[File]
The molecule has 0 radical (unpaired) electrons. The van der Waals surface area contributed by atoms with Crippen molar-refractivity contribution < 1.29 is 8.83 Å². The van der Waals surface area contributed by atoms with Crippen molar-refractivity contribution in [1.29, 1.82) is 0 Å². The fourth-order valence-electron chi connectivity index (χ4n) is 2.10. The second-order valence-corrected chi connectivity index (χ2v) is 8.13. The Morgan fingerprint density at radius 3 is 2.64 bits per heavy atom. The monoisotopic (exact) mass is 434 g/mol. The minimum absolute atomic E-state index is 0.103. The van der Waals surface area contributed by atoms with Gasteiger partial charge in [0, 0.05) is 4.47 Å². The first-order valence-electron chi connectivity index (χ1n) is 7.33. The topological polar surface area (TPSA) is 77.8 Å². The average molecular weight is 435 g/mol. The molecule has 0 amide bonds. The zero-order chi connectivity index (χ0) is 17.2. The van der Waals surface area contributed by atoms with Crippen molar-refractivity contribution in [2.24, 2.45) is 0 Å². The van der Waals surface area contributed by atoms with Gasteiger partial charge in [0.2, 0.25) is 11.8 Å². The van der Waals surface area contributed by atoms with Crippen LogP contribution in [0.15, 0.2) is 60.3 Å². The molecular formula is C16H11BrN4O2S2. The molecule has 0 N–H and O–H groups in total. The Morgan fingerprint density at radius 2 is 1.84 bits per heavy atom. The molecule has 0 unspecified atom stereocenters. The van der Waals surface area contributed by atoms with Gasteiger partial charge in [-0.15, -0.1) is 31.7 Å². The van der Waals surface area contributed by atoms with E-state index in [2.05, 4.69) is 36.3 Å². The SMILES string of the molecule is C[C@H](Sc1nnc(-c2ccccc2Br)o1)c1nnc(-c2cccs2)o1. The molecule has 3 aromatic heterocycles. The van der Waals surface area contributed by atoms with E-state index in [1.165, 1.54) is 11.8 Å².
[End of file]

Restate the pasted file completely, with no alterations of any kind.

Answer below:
The molecule has 0 radical (unpaired) electrons. The van der Waals surface area contributed by atoms with Crippen molar-refractivity contribution < 1.29 is 8.83 Å². The van der Waals surface area contributed by atoms with Crippen molar-refractivity contribution in [1.29, 1.82) is 0 Å². The fourth-order valence-electron chi connectivity index (χ4n) is 2.10. The second-order valence-corrected chi connectivity index (χ2v) is 8.13. The Morgan fingerprint density at radius 3 is 2.64 bits per heavy atom. The monoisotopic (exact) mass is 434 g/mol. The minimum absolute atomic E-state index is 0.103. The van der Waals surface area contributed by atoms with Gasteiger partial charge in [0, 0.05) is 4.47 Å². The first-order valence-electron chi connectivity index (χ1n) is 7.33. The topological polar surface area (TPSA) is 77.8 Å². The average molecular weight is 435 g/mol. The molecule has 0 amide bonds. The zero-order chi connectivity index (χ0) is 17.2. The van der Waals surface area contributed by atoms with Crippen molar-refractivity contribution in [2.24, 2.45) is 0 Å². The van der Waals surface area contributed by atoms with Gasteiger partial charge in [0.2, 0.25) is 11.8 Å². The van der Waals surface area contributed by atoms with Crippen LogP contribution in [0.15, 0.2) is 60.3 Å². The molecular formula is C16H11BrN4O2S2. The molecule has 0 N–H and O–H groups in total. The Morgan fingerprint density at radius 2 is 1.84 bits per heavy atom. The molecule has 0 unspecified atom stereocenters. The van der Waals surface area contributed by atoms with Gasteiger partial charge in [-0.15, -0.1) is 31.7 Å². The van der Waals surface area contributed by atoms with E-state index in [2.05, 4.69) is 36.3 Å². The SMILES string of the molecule is C[C@H](Sc1nnc(-c2ccccc2Br)o1)c1nnc(-c2cccs2)o1. The molecule has 3 aromatic heterocycles. The van der Waals surface area contributed by atoms with E-state index in [1.165, 1.54) is 11.8 Å².